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Strijbos, Jan-Willem; Martens, Rob L.; Jochems, Wim M. G. and Broers, Nick J. (2007): The effect of functional roles on perceived group efficiency during computer-supported collaborative learning. A matter of triangulation. In: Computers in Human Behavior, Vol. 23, No. 1: pp. 353-380 [PDF, 352kB]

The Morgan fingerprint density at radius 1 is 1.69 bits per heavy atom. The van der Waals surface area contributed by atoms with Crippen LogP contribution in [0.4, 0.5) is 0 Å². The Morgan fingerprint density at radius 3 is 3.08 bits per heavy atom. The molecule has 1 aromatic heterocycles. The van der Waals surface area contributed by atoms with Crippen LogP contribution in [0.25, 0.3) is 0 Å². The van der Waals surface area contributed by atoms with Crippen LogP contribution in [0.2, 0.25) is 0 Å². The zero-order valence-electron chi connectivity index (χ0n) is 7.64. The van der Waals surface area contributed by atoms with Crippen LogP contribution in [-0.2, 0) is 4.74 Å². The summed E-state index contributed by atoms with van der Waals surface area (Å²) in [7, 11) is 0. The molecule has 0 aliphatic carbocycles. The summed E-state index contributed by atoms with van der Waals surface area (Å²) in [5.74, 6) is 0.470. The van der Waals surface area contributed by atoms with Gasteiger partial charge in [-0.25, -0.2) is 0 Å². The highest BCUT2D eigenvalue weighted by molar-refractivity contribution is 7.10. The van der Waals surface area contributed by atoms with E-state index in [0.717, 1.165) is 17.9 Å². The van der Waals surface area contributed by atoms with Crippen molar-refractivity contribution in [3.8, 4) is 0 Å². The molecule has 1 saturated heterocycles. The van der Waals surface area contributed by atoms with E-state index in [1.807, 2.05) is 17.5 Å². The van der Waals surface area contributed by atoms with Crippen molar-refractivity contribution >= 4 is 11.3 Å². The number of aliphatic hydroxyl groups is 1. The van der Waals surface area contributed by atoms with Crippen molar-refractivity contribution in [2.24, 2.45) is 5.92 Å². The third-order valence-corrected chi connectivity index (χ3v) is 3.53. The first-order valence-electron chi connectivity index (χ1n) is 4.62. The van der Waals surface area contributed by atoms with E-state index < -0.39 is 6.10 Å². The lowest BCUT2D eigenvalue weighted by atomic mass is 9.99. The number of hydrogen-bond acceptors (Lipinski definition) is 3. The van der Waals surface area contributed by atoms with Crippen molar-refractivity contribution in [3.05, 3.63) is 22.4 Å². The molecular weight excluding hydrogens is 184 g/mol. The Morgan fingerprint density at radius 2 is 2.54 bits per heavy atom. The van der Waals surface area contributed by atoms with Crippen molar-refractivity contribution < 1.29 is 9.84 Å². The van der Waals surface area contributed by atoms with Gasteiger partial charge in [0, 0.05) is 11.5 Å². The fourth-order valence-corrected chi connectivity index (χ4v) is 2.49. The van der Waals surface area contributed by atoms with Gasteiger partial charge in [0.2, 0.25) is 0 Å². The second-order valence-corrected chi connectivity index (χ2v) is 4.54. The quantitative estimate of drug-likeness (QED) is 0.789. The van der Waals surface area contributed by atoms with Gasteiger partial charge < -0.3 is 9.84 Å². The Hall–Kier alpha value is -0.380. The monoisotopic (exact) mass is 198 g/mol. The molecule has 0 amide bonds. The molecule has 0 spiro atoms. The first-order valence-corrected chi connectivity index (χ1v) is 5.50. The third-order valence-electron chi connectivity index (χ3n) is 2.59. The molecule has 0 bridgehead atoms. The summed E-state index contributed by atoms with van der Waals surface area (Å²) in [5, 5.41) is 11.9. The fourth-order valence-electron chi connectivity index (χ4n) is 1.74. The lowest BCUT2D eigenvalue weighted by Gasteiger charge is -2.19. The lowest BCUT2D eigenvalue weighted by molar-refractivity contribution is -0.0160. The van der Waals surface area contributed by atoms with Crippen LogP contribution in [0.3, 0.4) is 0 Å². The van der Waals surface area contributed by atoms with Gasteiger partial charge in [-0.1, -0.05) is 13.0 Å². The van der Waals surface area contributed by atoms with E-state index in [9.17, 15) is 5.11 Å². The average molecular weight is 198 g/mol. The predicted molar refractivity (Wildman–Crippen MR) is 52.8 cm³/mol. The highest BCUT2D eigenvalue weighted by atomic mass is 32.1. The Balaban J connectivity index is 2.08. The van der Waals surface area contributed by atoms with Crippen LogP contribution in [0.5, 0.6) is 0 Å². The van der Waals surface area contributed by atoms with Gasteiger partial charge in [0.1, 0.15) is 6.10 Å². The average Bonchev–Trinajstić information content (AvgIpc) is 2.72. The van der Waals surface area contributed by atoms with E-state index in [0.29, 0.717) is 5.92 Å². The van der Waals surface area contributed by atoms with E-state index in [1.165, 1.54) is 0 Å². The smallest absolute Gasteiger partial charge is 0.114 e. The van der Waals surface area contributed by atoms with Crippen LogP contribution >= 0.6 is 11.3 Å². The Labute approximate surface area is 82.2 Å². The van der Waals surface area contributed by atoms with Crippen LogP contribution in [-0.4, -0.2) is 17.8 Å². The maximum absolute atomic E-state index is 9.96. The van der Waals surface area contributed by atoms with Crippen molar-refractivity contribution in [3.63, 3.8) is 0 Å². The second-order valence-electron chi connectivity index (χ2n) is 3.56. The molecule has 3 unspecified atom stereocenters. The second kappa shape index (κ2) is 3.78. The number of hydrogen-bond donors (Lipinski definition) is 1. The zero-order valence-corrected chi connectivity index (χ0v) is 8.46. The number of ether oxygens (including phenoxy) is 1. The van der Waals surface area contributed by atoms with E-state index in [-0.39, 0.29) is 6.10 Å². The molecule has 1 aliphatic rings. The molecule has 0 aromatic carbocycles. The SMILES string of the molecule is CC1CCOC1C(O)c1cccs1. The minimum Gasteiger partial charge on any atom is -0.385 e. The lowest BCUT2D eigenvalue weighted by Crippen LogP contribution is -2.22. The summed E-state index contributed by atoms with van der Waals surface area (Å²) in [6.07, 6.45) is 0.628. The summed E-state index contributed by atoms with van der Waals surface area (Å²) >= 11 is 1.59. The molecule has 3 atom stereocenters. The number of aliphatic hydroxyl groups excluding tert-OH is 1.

In this article, the effect of functional roles on group performance and collaboration during computer-supported collaborative learning (CSCL) is investigated. Especially the need for triangulating multiple methods is emphasised: Likert-scale evaluation questions, quantitative content analysis of e-mail communication and qualitative analysis of open-ended questions were used. A comparison of fourty-one questionnaire observations, distributed over thirteen groups in two research conditions – groups with prescribed functional roles (n = 7, N = 18) and nonrole groups (n = 6, N = 23) – revealed no main effect for performance (grade). Principal axis factoring of the Likert-scales revealed a latent variable that was interpreted as perceived group efficiency (PGE). Multilevel modelling (MLM) yielded a positive marginal effect of PGE. Most groups in the role condition report a higher degree of PGE than nonrole groups. Content analysis of e-mail communication of all groups in both conditions (role n = 7, N = 25; nonrole n = 6, N = 26) revealed that students in role groups contribute more ‘coordination’ focussed statements. Finally, results from cross case matrices of student responses to open-ended questions support the observed marginal effect that most role groups report a higher degree of perceived group efficiency than nonrole groups.

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